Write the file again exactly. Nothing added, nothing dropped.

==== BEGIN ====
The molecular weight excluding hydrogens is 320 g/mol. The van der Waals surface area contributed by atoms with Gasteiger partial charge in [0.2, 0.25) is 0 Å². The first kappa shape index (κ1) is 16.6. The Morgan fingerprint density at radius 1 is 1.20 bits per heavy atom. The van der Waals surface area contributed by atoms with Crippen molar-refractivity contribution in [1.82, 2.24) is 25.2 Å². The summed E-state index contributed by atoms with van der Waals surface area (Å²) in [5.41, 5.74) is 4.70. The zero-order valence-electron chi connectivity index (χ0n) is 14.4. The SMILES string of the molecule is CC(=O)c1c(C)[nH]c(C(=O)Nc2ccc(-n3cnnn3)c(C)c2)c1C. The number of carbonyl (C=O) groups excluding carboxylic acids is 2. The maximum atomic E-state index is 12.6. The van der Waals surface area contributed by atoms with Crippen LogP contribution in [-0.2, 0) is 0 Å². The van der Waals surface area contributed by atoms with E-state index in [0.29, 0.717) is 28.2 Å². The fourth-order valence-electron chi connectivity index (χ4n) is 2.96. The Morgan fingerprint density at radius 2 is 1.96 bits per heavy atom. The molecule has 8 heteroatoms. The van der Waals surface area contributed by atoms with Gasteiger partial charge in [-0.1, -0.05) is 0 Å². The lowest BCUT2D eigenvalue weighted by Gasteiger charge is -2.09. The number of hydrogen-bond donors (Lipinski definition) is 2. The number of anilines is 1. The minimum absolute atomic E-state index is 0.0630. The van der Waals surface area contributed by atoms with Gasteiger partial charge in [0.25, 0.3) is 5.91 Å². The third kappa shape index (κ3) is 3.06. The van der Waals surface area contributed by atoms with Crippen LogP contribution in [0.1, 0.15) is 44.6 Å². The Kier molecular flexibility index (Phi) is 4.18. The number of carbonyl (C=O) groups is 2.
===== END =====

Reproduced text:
The molecular weight excluding hydrogens is 320 g/mol. The van der Waals surface area contributed by atoms with Gasteiger partial charge in [0.2, 0.25) is 0 Å². The first kappa shape index (κ1) is 16.6. The Morgan fingerprint density at radius 1 is 1.20 bits per heavy atom. The van der Waals surface area contributed by atoms with Crippen molar-refractivity contribution in [1.82, 2.24) is 25.2 Å². The summed E-state index contributed by atoms with van der Waals surface area (Å²) in [5.41, 5.74) is 4.70. The zero-order valence-electron chi connectivity index (χ0n) is 14.4. The SMILES string of the molecule is CC(=O)c1c(C)[nH]c(C(=O)Nc2ccc(-n3cnnn3)c(C)c2)c1C. The number of carbonyl (C=O) groups excluding carboxylic acids is 2. The maximum atomic E-state index is 12.6. The van der Waals surface area contributed by atoms with Crippen LogP contribution in [-0.2, 0) is 0 Å². The van der Waals surface area contributed by atoms with E-state index in [0.29, 0.717) is 28.2 Å². The fourth-order valence-electron chi connectivity index (χ4n) is 2.96. The Morgan fingerprint density at radius 2 is 1.96 bits per heavy atom. The molecule has 8 heteroatoms. The van der Waals surface area contributed by atoms with Gasteiger partial charge in [-0.1, -0.05) is 0 Å². The lowest BCUT2D eigenvalue weighted by Gasteiger charge is -2.09. The number of hydrogen-bond donors (Lipinski definition) is 2. The number of anilines is 1. The minimum absolute atomic E-state index is 0.0630. The van der Waals surface area contributed by atoms with Gasteiger partial charge in [0.25, 0.3) is 5.91 Å². The third kappa shape index (κ3) is 3.06. The van der Waals surface area contributed by atoms with Crippen LogP contribution in [0.1, 0.15) is 44.6 Å². The Kier molecular flexibility index (Phi) is 4.18. The number of carbonyl (C=O) groups is 2.